No NRC, we’ll all live here: Mamata Banerjee
Mamata Banerjee on Monday promised continued development with a renewed pledge to oppose a National Register of Citizens (NRC)-like exercise in Bengal, rolling out the twin assurances during her first north Bengal trip since the Lok Sabha polls in which Trinamul lost seven of the eight seats in the region.
“Look at the roads, they are much better. The road network connects north Bengal with Nepal and Bhutan. Bagdogra airport has got night-landing facilities now. We have arranged for land for the expansion of the airport…. A lot of development work has happened here and we will continue doing our work. We are with you,” said the chief minister.
Sources close to Mamata said that though the electoral setback did affect her initially, she had smelt the possibility of recovering lost ground since the Bengal BJP’s high-pitched campaign demanding an NRC-like exercise in Bengal.
“There is going to be no NRC here, I am telling you,” Mamata thundered at Bijoya Sammilani, a programme organised by Siliguri police as part of a festive-season get-together.
The fact that the audience — comprising members of 300-odd clubs from across north Bengal — was expecting such an assurance was clear as a huge round of applause followed after the chief minister ruled out the possibility of an NRC-like exercise.
With the BJP leaders threatening such an exercise in Bengal, panic has gripped large parts of north Bengal, especially areas which share borders with Bangladesh.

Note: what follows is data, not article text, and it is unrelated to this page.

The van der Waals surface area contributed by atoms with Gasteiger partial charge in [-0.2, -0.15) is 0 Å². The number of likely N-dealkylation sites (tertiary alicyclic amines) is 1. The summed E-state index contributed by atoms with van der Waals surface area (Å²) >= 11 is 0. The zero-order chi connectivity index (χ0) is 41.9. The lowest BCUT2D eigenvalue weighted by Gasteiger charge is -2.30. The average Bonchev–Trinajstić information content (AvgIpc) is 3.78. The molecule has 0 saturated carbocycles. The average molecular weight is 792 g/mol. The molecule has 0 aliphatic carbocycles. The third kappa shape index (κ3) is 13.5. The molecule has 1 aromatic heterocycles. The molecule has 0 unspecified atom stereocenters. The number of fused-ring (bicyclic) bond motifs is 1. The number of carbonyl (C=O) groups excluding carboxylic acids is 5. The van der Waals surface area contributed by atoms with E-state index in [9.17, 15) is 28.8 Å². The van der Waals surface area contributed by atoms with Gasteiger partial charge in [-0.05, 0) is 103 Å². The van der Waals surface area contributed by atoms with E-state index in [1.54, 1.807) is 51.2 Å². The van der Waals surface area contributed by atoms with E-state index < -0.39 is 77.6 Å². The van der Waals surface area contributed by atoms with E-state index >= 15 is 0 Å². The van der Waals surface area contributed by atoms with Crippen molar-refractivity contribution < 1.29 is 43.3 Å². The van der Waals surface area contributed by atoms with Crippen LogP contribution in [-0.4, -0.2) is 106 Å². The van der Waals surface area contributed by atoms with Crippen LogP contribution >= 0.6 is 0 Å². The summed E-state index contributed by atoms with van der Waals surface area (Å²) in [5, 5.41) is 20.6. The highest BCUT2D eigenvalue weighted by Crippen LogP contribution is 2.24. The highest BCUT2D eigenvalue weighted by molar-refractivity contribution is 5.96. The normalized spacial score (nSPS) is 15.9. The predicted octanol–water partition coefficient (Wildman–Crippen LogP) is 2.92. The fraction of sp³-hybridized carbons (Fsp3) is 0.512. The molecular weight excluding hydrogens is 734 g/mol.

Sources in Trinamul said the ruling party had decided to regroup in north Bengal over the NRC fears, blamed for at least nine deaths in the region, according to government sources.
“Get your names included in the electoral rolls…. This is your democratic right. We are all Indian citizens…. We all will live here. No one can do anything about it,” Mamata said, repeating a reassurance she has offered often.
Then she went on to point out how NRC in Assam — which shares borders with Cooch Behar and Alipurduar — had affected people. “Don’t you know that out of the 12 lakh Bengalis, who have been excluded, around 11 lakh belong to the Rajbangshi community?” she asked.
The question was loaded, sources said, as some of the organisations of the Rajbangshis in Bengal — who comprise 35 to 40 per cent of the voters in north Bengal — have started talks with the BJP to press their long-standing demand of a separate state.
“Those pressing for NRC are trying to create a divide among people. They are telling the Rajbangshis that Bengalis would be excluded. They are dividing people,” the chief minister said.
Though Monday’s programme was described as a festive-season get-together, Mamata used the opportunity to “reconnect” with the people of north Bengal —the theme of this leg of her visit.
On Tuesday, the chief minister will hold administrative review meetings for Alipurduar, Jalpaiguri and Cooch Behar and then travel to the hills in Kurseong to take stock of the situation in Darjeeling.
The chief minister, who had once made it a routine to visit the region at least once a month, came to north Bengal after around six months this time.
“I am coming here almost after six months…. It was raining heavily during a large part of the intervening period. I was monitoring everything from Calcutta but I did not come. Had I been here around that time, it would have inconvenienced you,” Mamata said. “I will keep coming,” she signed off.